There is no mandatory attendance. However, you are expected to attend all the lectures. There will be material covered in class that is not present in textbooks. In addition, some portion of the lectures might be used for discussions. It is in your best interest to attend the lectures as they happen, and get their doubts clarified during the discussions, rather than waiting till the end to watch lecture recordings.

The instructor reserves the right to cold call on any student who has joined the live lecture to elicit student participation. You don't necessarily need to provide a correct answer to the question being posed, but it will be expected that everyone at least attempt to provide an answer.

Lab Hours

The lab hours should be used by all the teams to work on programming assignments. TAs will be around to help answer any questions that you have, and help you make progress with assignments. Attendance for the lab hours is compulsory by both the team members.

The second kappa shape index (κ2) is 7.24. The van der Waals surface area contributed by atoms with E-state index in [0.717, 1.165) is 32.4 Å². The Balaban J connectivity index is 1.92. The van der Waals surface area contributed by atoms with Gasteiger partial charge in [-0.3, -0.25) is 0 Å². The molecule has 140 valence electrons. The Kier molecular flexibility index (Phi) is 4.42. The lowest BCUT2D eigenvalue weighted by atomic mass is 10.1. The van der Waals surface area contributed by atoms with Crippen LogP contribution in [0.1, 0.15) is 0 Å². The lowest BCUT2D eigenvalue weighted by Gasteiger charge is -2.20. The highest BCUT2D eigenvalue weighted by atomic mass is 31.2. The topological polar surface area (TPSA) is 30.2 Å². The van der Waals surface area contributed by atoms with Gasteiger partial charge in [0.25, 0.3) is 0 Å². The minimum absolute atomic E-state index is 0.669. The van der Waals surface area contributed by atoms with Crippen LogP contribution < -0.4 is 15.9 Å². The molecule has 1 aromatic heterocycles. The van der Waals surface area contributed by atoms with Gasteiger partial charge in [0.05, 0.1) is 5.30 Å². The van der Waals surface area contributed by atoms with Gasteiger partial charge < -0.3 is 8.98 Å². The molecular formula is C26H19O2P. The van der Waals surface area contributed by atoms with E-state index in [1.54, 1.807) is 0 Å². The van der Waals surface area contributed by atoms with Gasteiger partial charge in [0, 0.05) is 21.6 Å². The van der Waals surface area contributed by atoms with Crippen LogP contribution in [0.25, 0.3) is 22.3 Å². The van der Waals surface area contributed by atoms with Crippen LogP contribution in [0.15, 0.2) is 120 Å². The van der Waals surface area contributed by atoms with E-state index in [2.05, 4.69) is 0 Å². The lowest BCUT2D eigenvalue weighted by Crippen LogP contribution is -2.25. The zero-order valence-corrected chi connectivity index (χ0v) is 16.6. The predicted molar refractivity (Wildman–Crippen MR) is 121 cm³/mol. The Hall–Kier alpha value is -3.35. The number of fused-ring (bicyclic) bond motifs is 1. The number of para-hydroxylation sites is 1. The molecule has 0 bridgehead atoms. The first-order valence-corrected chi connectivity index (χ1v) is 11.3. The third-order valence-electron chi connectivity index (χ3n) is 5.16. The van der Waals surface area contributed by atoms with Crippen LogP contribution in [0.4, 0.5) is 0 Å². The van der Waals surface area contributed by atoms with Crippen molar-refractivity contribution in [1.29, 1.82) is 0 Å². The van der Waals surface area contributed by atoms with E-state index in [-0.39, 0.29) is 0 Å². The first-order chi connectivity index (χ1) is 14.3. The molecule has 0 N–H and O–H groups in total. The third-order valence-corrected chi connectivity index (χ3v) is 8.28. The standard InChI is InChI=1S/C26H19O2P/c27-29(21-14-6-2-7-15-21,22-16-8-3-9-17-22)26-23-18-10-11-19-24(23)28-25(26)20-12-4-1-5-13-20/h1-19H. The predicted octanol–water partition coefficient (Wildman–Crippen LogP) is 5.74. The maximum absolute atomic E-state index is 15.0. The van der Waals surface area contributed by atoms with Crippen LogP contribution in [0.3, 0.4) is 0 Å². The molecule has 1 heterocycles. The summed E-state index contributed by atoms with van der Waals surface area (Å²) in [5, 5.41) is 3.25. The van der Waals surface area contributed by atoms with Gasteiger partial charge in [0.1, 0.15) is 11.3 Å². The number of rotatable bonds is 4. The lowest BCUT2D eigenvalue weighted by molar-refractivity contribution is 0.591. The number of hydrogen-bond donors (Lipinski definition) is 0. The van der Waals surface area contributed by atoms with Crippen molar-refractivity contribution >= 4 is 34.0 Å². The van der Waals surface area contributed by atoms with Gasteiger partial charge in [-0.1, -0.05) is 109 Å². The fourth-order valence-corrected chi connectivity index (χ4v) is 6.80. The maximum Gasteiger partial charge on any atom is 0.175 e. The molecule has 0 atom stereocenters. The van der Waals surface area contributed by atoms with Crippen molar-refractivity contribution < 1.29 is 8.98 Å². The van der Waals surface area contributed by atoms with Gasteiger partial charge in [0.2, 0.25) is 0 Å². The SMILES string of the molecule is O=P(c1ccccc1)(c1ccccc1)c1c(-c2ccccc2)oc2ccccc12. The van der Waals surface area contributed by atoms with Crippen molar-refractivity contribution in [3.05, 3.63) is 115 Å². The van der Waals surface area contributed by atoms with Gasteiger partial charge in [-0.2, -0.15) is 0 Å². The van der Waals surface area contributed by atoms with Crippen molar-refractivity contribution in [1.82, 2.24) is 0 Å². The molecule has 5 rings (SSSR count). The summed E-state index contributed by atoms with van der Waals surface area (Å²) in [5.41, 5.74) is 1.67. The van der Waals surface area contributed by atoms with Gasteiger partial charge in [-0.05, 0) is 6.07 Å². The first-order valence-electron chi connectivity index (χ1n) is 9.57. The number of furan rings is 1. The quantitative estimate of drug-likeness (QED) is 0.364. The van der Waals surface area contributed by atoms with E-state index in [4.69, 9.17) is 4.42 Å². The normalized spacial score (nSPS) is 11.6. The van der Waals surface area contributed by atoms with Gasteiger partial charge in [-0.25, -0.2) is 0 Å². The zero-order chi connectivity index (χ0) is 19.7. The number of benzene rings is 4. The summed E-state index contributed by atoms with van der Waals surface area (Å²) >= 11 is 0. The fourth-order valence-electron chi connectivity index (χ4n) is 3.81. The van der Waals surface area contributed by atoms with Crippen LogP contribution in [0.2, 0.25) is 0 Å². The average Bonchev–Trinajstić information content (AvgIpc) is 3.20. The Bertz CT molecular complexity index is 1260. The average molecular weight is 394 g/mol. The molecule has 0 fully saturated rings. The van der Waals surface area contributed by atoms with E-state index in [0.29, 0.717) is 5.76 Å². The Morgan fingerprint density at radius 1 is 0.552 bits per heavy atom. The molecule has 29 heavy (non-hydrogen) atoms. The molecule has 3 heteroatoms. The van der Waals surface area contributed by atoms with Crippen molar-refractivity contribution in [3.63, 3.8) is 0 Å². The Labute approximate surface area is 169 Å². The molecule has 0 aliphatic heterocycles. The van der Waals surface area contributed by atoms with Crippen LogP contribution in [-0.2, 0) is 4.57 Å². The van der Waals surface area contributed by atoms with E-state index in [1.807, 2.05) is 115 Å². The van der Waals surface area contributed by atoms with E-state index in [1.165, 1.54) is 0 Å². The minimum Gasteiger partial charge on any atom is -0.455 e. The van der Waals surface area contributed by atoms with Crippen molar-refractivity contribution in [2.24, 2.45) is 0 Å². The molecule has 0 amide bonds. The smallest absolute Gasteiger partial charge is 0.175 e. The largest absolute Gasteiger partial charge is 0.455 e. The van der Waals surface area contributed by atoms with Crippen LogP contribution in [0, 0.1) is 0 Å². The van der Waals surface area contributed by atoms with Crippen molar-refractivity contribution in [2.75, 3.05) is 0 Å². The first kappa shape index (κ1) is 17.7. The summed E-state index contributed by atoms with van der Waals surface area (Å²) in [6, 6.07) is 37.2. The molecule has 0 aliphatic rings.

Course Material

Lecture recordings will be made available through the Google Classroom page for the course. Annotated slides and other reading material will be linked on the class webpage.

Laptop/Device Use (for in-person lectures)

We will follow Prof. Shriram Krishnamurthi's policy. TLDR; screens are a no-no unless explicitly permitted.

Class Schedule



  1. VM Image (ova file) to be used in class can be downloaded here. Documentation to get started, importing the VM image into VirtualBox and getting started with xv6 can be located here.

  2. Download VirtualBox here.

  3. Decent resource to learn C.

  4. Quick intro to bash.

  5. Intro to ELF format.

  6. Intro to x86 stack.

  7. xv6 printable codebase.

Interesting Readings

  1. The UNIX Time Sharing System, Dennis M. Ritchie and Ken Thompson


This course borrows a material from a number of sources. The instructor gratefully acknowledges inputs for the development of the material from Prof. Mythili Vutukuru (IIT Bombay), Prof. Mainak Chauduri (IIT Kanpur) and Prof. Debadutta Mishra (IIT Kanpur). Slides, exercises and notes are used from a number of similar courses taught by Prof. Mythili Vutukuru (IIT Bombay), Prof. Mainak Chauduri (IIT Kanpur) and Prof. Debadutta Mishra (IIT Kanpur), Prof. Sorav Bansal (IIT Delhi), Prof. Adam Belay (MIT), Prof. Frans Kaashoek (MIT), Prof. Margo Seltzer (Harvard), Prof. Geoffery Challen (UIUC), Prof. Eddie Kohler (Harvard) and Prof. Remzi H. Arpaci-Dusseau (Wisconsin-Madison).